In 2020, we had to adapt to doing everything online, even the things we weren’t used to doing like happy hours and commencement ceremonies. Going to the doctor and staying healthy was no different. As the pandemic forced people to stay home, the use of digital health services surged—driving us to see a 103% increase in projects from 2019 to 2020.
Though digital healthcare was spurred on by the pandemic, it’s not a flash-in-the-pan trend. Over the past three years, we’ve seen the demand for design work in this space rise 176%.
As we mentioned above, industries don’t emerge out of nowhere. With so many people around the world still under stay-at-home orders, having access to at-home healthcare and wellness services delivered via screen is essential. In 2020, we quickly realized that some things can totally be done virtually, including things we might not have thought about doing digitally before.
This is one trend that’s here to stay: 93% of people who have used digital and online health services in the past year are planning to continue using them in 2021 and beyond. (99designs via Corus)
Alongside fitness classes and medical appointments, another specific area where digital has become a great go-to is the field of mental health. As people struggled with the difficulties that accompany a global pandemic, the demand for therapy grew. And because face-to-face interaction was significantly limited, the demand for virtual therapy and support exploded. According to Medical News Today, many therapy patients actually prefer online therapy to face-to-face. Because the screen can help therapy sessions feel more confidential than those conducted in an office, the rise of digital can also help break the stigma that still surrounds mental healthcare for many.
Design trends for digital health products
One of the first things you’ll notice about the digital health designs this year is the use of the color green. Shades of green (and other cool colors) read as calming and soothing, which puts peoples’ minds at ease when they’re receiving care (especially when they’re receiving it digitally, something that’s completely new to most patients!) Green is also the color of rejuvenation and life, which emphasizes the entire purpose of healthcare: wellness. You’ll also see a lot of warm and comforting illustration-style imagery that doesn’t feel perfect, but organic—particularly for mental health apps.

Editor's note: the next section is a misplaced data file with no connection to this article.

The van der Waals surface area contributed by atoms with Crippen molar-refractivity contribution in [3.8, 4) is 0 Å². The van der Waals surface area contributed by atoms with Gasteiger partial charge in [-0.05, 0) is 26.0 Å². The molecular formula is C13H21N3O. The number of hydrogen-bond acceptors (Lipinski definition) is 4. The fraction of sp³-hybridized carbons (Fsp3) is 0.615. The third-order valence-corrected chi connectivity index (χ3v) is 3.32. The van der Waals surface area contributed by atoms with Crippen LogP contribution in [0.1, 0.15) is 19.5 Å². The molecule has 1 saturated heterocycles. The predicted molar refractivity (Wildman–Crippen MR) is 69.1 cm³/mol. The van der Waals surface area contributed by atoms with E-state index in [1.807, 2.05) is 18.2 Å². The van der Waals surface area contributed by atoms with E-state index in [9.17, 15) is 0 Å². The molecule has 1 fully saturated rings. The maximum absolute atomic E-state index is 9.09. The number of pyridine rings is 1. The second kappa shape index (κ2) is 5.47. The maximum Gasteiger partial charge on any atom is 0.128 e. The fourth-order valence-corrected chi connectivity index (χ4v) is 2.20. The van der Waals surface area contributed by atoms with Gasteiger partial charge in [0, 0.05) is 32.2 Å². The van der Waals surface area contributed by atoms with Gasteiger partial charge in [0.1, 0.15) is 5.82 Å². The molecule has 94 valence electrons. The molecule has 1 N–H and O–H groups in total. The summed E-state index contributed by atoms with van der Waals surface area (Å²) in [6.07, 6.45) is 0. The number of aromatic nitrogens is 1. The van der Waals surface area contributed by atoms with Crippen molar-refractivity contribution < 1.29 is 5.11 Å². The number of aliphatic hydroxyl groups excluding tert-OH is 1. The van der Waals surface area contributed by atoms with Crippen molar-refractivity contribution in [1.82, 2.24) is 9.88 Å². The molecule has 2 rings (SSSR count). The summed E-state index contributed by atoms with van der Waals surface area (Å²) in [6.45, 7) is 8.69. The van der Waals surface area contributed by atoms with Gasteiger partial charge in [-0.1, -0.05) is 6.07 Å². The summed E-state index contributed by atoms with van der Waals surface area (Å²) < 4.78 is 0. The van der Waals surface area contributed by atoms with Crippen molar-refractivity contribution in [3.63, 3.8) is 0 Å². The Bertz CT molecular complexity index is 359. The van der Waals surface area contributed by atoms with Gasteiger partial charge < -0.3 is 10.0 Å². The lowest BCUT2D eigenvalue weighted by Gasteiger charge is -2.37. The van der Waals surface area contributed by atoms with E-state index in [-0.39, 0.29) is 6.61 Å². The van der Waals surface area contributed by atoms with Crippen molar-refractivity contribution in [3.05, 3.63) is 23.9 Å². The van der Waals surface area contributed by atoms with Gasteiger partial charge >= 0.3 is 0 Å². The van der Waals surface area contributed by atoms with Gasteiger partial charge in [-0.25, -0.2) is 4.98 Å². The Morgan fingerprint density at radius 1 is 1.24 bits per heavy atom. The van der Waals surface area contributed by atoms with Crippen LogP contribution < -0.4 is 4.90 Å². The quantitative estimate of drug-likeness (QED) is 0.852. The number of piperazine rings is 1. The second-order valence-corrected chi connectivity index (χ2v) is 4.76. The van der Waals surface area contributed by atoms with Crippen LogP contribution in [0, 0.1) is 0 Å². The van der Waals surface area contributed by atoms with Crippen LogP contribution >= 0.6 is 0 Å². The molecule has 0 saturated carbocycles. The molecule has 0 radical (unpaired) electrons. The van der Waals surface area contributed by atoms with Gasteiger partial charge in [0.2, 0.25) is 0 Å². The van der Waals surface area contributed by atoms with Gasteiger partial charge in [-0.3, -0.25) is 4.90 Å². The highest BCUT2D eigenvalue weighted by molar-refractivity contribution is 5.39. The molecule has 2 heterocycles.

People have always loved stuff. But in 2021, people are embracing “stuff” like they’ve never embraced it before, showing brands just how valuable it is to invest in high quality merchandise.
Sure, there will always be a need for inexpensive swag like pens and branded sticky notes, but there’s a growing demand for pieces that foster brand engagement for the long haul like sweatshirts, mugs and hats.
In the past three years, we’ve seen a 134% increase in project briefs for branded merch on 99designs, and from 2019 to 2020, the category jumped 32%.
The merch trend isn’t limited to just one industry. All kinds of businesses, from hair salons to bars to bookstores, are sending their brands home with their fans through expertly designed merchandise.
In fact, it isn’t just brick-and-mortar businesses who are getting in on the merch game—we’re also seeing digital brands like influencers release their merch on the market to build communities and boost engagement.
When you’re forced to stay home every day, you start to miss the things you took for granted: your local coffee shop, the public library, restaurants you dined at frequently and even the places you had to drag yourself to, like the gym (well, some of us at least).
2020 made us appreciate those businesses more, triggering the need to show our support for the brands we love and to own a piece of them. In fact, more than half of us (52%) purchased branded merchandise of some kind this year—and a whopping 81% of those purchases were to support a small business during the pandemic. (99designs via Corus) Simply put, merch feels more meaningful when it’s the only connection you’ve got to a brand you love.
Design trends for merch
When people buy merch, they don’t want something generic with a logo slapped on it. They want a work of art. And as you look through the design trends emerging in the merch space this year, you’ll notice that as widely as they vary style-wise, the most successful and effective feel like they were designed by artists, rather than generated for pure brand exposure.
Though many items of merch do incorporate their brands’ logos and colors, there are no hard and fast rules in this space—lots of the best merchandise instead takes a more fun, less overt approach and incorporates brand elements into the design in a subtle way.
Want to get a closer look at these emerging industries?
Every year, new industries and consumer trends gain traction and manage to capture our attention and our credit card details. 2021 will be no different.
This year, we’re seeing the health and wellness industry continue going strong, but with a few new top players thrown into the mix. And right there alongside them, we’ve got the merch industry carving out a bigger, more prominent spot for itself as brands find new ways to engage with customers and fans where they are right now: at home.
Want to learn more about these four up-and-coming industries for 2021?
Industry growth data sourced from design contests and creative branding projects completed on the 99designs by Vistaprint platform between January 2018 and January 2021.
Consumer trends and behavior data sourced by 99designs via market research company Corus in February 2021. 4,178 responses were collected online from North America (1,169), Australia (1,006), DACH (1,001) and the UK (1,002).